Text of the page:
Here’s some advice on tackling a selection of issues that might come up in each section.
Beavers: experiencing change at home, such as divorce or moving house
At this age, you can focus on the emotional impact of change and how to cope. Give young people the chance to talk about their wishes, worries and fears, and let them work through them. For some Scouts experiencing change, attending Beavers will give them a chance to take their minds off what is happening, so they might not want to talk. For others, being able to speak to their friends about how they’re feeling is really valuable. All you need to do is create a safe space.
This is also a great time to start introducing messages about change often being positive. Emphasise this when new members and volunteers start, and if you have to move locations or change the time of your group.
Cubs: moving into secondary school
According to one in10 school leaders, over 50% of young people don’t achieve the right levels of ‘school readiness’ when they start secondary school. According to leaders, the most common ways young people are under-prepared include lack of resilience (53%), lack of social skills (46%) and low self-esteem/confidence (47%).
By becoming Scouts, young people will already get a boost in these areas. However, almost everyone gets nervous about moving into secondary school. Hold a session where older Cubs can discuss the move, and bust some myths together! If they’ve been told that having to attend so many different lessons is overwhelming, you can reassure them by drawing a connection between their new timetables and the range of badges they work towards – for example, young people who were excited about their Backwoods Cooking Badge can look forward to food technology, and those who got stuck into their Science Badge will be able to explore physics, chemistry and biology in more depth.
It’s also good to remind older members how expectations of them at secondary school will be different to primary school. They will have more responsibility over their time management, learning, clothing and equipment. Having them prepare for trips and activities will teach them these skills anyway but you can remind them that at their new school, they’ll need to pack their own bags and learn to prepare properly every single evening. You can also talk about how they can plan their own journeys to school, emphasising the importance of safety. Linking this to their Personal Safety Badge is a great way to do this.
Scouts: coping with exams
90% of success is preparation. You can show your young people how to prepare for exams by creating timetables (except with something more fun than revision – like preparation for a trip or a new badge).
You can also talk about relaxation techniques. Introduce your Scouts to mindfulness apps and gentle forms of exercise like yoga, and emphasise taking regular breaks. Getting into nature has also proven to be beneficial for mental health, reducing brain fatigue, stress and anxiety. A 2010 study found that participants who walked in a forest had lower blood pressure and levels of cortisol (the stress hormone) afterwards than those who strolled through a city. So plan an expedition into the nearest forest or green area around the time of exams, to help everyone relax.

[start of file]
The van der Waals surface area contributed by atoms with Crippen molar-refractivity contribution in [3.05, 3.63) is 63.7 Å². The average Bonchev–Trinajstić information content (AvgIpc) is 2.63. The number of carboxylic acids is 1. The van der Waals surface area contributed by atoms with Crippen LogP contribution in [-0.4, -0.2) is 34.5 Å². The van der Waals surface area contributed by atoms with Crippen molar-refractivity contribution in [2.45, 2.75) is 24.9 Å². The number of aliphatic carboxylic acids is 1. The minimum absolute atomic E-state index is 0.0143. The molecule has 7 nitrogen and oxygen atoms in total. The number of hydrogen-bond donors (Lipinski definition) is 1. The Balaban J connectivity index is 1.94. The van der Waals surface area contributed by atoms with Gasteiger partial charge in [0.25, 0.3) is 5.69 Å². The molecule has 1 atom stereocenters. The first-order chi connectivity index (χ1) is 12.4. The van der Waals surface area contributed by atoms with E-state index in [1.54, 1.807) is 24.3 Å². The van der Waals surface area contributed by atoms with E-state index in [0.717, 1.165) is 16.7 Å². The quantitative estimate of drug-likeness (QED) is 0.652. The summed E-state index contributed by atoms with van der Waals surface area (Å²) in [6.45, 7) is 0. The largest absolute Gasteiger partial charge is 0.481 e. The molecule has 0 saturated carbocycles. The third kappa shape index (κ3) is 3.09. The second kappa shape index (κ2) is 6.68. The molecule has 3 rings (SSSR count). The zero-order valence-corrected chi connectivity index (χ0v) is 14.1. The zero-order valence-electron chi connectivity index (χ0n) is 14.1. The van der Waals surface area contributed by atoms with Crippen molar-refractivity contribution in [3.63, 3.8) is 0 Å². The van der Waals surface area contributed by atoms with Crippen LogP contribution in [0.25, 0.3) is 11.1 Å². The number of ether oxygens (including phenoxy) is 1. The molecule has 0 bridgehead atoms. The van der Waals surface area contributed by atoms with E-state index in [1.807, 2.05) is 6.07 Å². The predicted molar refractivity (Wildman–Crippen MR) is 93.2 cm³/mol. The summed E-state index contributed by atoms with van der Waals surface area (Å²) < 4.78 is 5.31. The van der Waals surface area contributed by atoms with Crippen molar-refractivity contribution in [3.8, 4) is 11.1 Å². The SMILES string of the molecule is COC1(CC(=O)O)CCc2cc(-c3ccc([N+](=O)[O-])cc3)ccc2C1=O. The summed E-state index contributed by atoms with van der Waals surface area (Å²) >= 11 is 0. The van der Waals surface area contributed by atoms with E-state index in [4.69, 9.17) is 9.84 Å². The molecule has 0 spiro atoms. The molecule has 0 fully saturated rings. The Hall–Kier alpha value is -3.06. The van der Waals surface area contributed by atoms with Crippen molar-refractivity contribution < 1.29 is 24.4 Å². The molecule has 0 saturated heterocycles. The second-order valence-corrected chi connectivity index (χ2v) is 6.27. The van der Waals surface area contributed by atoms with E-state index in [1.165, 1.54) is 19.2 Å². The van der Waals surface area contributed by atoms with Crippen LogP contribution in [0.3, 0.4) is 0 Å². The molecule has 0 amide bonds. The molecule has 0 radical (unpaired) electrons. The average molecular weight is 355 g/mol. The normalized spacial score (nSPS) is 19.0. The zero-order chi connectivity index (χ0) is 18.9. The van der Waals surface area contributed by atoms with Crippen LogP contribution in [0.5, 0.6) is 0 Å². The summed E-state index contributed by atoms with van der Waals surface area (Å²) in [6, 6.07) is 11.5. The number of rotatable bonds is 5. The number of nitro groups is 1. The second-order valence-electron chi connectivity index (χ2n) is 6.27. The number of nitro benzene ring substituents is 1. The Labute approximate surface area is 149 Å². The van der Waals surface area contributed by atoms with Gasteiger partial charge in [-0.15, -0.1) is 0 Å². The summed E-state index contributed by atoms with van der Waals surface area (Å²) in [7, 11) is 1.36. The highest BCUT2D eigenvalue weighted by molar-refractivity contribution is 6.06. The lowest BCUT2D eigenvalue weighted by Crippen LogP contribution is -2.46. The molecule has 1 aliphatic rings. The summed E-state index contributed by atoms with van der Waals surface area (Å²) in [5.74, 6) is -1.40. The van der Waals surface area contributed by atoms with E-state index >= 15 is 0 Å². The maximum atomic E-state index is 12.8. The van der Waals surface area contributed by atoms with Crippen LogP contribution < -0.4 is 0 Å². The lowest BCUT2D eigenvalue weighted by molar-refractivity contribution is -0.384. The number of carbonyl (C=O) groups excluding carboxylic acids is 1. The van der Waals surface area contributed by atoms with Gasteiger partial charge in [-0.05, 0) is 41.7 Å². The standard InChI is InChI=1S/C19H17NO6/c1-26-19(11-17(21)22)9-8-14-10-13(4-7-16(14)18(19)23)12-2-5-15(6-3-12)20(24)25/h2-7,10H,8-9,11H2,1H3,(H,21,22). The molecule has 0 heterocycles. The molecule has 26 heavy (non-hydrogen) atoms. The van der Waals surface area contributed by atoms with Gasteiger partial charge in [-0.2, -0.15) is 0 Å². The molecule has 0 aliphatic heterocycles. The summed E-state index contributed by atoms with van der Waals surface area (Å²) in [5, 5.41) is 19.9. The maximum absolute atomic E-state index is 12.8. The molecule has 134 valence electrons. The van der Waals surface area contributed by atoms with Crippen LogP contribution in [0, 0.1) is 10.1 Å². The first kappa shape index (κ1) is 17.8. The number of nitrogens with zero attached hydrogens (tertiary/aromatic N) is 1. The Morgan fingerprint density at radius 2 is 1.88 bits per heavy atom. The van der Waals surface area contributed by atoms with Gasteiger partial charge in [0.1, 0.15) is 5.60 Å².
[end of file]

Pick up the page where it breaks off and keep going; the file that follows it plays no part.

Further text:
Explorers: going into further education
One of the best ways you can support your young people in preparing for further education is by helping them work out what they’re passionate about. What badges have they particularly enjoyed working towards? Are they happiest when teaching and helping others, or do they come alive when they’re using their hands to create something?
Once they know what they’re going to do, encourage independence by getting them to take their Scouting to the next level. It could be a good time to discuss going for their Queen’s Scout Award or their Silver or Gold Duke of Edinburgh Award, for example. These awards involve committing to activities such as learning a skill, taking up a physical activity and providing a service, for six months to a year – demonstrating commitment and dedication, and preparing them for the reality of a minimum of three years at university or similar environment. They also involve overnight stays in unfamiliar environments with people that are unknown to them – an excellent way to get them ready for leaving home.
Finally, although Scouts always look out for each other, it doesn’t hurt to remind them to support each other during times of transition and to look out for any other young people who seem vulnerable or lost during periods of change. It’s not just about getting each other through difficult times, but about helping others to get through them too.
SHQ Scotland says “We truly believe that the new Scout brand will help make sure that Scouting is clearly understood, more visible, trusted, respected and widely seen as playing a key role in today’s society. We have a small amount of funding available to help Groups with the cost of updating your Scout Hall or your materials to the new brand.
Would you like to start the new Scouting year by updating your Scout Hall or other materials with our new brand? If so, we’ve got some funding to help you do this. Head to our funding page to find out more: http://www.scouts.scot/members/funding/ …
Are you keeping in touch?
Do you know about the InTouch system?
It is important that there are communication systems in place throughout all Scouting activities, allowing leaders to contact parents/carers and parents/carers to contact leaders. This is done through having an InTouch system in place, a system designed to be flexible and suit the needs of your activity, from a section meeting through to summer camp and trips aboard.
We used to have the Home Contact system, but now that (almost) everyone has mobiles, we can use them to keep in touch with everyone.
The Factsheet FS120075 includes a step-by-step approach guiding you through the process of setting up an InTouch system as well as further guidance on areas and issues to look at within this and suggestions on how these can be managed.
Key questions to ask yourself and your leadership team
- How will you and the other leaders hold the details of all those taking part in an event, and the contact details of their parents/next of kin, so that they can be accessed as required?
- What contact details of the leader or leadership team will you give to the parents?
- What advice or guidelines will be given to parents as to the how to contact the event and when / why communication is expected or appropriate?
Please read the Factsheet to understand how the system works. It really is important to have one in place!
And let’s hope you will never need to contact your Commissioner or their designate in the case of an emergency (as per POR Chapter 7 – Emergency Procedures) at any point during your events.
Margery Naylor, Regional Commissioner, South East Scotland